Hereditary Hemorrhagic Telangiectasia (HHT)

Hereditary Hemorrhagic Telangiectasia (HHT) is a hereditary disorder that affects blood vessel development in many parts of the body. The arteries and veins are directly joined without the normal collection of capillaries between them. These abnormalities range from small lesions to larger ones. The most commonly affected organs are the nose, skin, lungs, gastrointestinal tract, and brain, in that order. 

HHT is an autosomal dominant genetic disorder, meaning that an affected individual needs to have only one copy of the abnormal gene, and only one of the two parents needs to have the gene. (In contrast, cystic fibrosis requires two copies of the abnormal gene, and both parents must have and contribute one.) Both men and women can be affected. As a result, approximately half the children of an adult with HHT will also have HHT.

Translating Research Into Improved Testing

The genetic basis of HHT is becoming better understood through the efforts of clinicians and scientists. Genetic testing is now available thanks to the HHT Foundation International and individual leaders at several HHT centers.

Because HHT can result from many different mutations in at least three different genes, genetic testing is not perfect in identifying the responsible mutation in every family. The diagnosis of HHT should first be confirmed in at least one member of a family based on symptoms and family history. This family member should be tested first to see if the genetic mutation causing HHT can be detected using currently available techniques.

Depending on the test result, a physician can determine whether testing blood samples from additional family members will be helpful. A UT Southwestern Medical Center geneticist can help you and your family members understand the various options.

Evaluating for HHT

At UT Southwestern, our medical screening protocol is aimed at detecting internal arteriovenous malformations (AVMs) before they cause major medical problems. All direct family members of a family with HHT should be screened because there is no relationship between severity of nosebleeds or the number of skin and mucous membrane telangiectasia and the degree of internal involvement.

Because pulmonary AVMs may cause severe complications even if asymptomatic, we use a saline contrast echocardiogram (“bubble echo”) to screen for their presence. If bubbles go from the right to the left side of the heart, there are at least some abnormal blood vessels in the lungs. If positive, we follow with a CT scan to localize the AVMs and plan treatment.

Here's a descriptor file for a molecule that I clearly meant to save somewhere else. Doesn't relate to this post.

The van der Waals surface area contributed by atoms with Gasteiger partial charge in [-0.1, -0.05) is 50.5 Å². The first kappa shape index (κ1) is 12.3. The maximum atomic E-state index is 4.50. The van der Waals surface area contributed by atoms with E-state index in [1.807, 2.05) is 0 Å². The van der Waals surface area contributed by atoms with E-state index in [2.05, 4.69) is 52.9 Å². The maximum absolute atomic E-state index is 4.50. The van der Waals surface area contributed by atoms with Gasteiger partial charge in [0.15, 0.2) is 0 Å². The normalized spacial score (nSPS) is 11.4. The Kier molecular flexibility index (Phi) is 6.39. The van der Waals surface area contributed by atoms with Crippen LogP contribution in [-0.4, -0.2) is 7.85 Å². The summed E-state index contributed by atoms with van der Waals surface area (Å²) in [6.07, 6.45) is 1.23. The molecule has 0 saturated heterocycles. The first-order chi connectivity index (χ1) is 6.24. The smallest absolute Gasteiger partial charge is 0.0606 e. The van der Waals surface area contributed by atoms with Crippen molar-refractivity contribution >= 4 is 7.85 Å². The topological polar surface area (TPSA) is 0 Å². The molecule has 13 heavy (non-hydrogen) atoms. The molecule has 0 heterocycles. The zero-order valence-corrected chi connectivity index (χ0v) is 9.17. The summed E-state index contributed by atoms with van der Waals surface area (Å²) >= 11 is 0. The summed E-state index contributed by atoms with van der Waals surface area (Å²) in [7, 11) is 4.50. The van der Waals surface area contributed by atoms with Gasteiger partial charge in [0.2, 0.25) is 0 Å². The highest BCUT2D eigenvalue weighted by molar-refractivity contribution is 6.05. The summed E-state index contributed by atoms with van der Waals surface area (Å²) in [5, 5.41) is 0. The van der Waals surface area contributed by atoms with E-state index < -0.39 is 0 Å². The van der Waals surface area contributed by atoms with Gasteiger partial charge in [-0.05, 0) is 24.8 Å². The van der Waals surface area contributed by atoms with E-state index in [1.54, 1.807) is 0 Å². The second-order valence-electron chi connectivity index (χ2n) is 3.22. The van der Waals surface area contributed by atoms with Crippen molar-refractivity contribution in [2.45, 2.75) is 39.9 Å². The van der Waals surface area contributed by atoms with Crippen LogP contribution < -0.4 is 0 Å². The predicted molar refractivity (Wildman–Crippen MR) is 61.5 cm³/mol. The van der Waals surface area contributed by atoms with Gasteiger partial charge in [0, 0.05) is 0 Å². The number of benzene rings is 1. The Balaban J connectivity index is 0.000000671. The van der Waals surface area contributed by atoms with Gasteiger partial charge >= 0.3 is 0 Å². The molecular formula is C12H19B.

We screen for cerebral AVMs using cerebral MRI. We also screen for anemia with a blood count, and we screen for symptoms and signs of other organ involvement. Because there is currently no treatment that affects the development of intestinal or liver AVMs, we do not perform screening procedures. We begin treatment when symptoms develop. 

Treatment Options for HHT

At UT Southwestern Medical Center, a number of treatment options are available for Hereditary Hemorrhagic Telangiectasia, or HHT, and related conditions, including:

Is usually due to iron deficiency. Most patients respond to oral iron supplements and treatment of nose or GI bleeding. A minority require iron given intravenously at intervals, which can be done in your hometown or at UTSW. A small fraction will require blood transfusions.
Cerebral AVMs 
Treatment of cerebral AVMs is individualized. Most small, asymptomatic AVMs will be followed. Options include surgery, catheter-guided therapy, and highly localized radiation therapy for those who require treatment.
Gastrointestinal bleeding 
GI bleeding may respond to local treatment through an endoscope. A variety of medicines may reduce bleeding. Our center anticipates participating in a multicenter clinical trial evaluating bevacizumab (Avastin®) to treat nose and GI bleeding.
HHT in children 
Children with HHT may be hard to diagnose because nosebleeds may be absent or minor, and skin lesions are often absent or inconspicuous. Our pediatric expert oversees all pediatric evaluations, and our medical geneticist can provide genetic advice and arrange genetic testing.
Liver AVMs 
Liver AVMs causing symptoms occur in a small minority of patients and may present with signs of heart failure (leg swelling, trouble breathing) or liver disease (abdominal swelling). Medical treatment is highly individualized, and a small number of patients may need liver transplantation.
Patients with significant nosebleeds will be seen by our otolaryngologist. Therapy will be individualized, and mild nosebleeds may be managed with topical therapy, moisturization, and humidification. Patients with more severe nosebleeds have a complete range of options including laser therapy, embolization therapy, and surgery.
Pulmonary AVMs 
Most pulmonary AVMs are treated with embolization therapy involving a catheter that enters through the leg; surgery is rarely needed. Most patients will need only one session and will be discharged after several hours. Others may require more than one procedure, and overnight hospitalization is occasionally required. Some AVMs are too small to embolize and will be followed at intervals with CT scan.

Our Specialists

The UT Southwestern Hereditary Hemorrhagic Telangiectasia Center is staffed by a team of experienced professionals assembled in response to a regional need for the highest quality HHT care.

Our physicians are experts in HHT treatment and preventative options. If specific problems such as severe nosebleeds, GI bleeding, or pulmonary or neurological symptoms are identified, consultations with various specialists can be arranged during the same visit.

Request an Appointment

To meet with an interventional radiologist at UT Southwestern's facilities in Dallas, or for more information about our services, request an appointment or call 214-645-8300.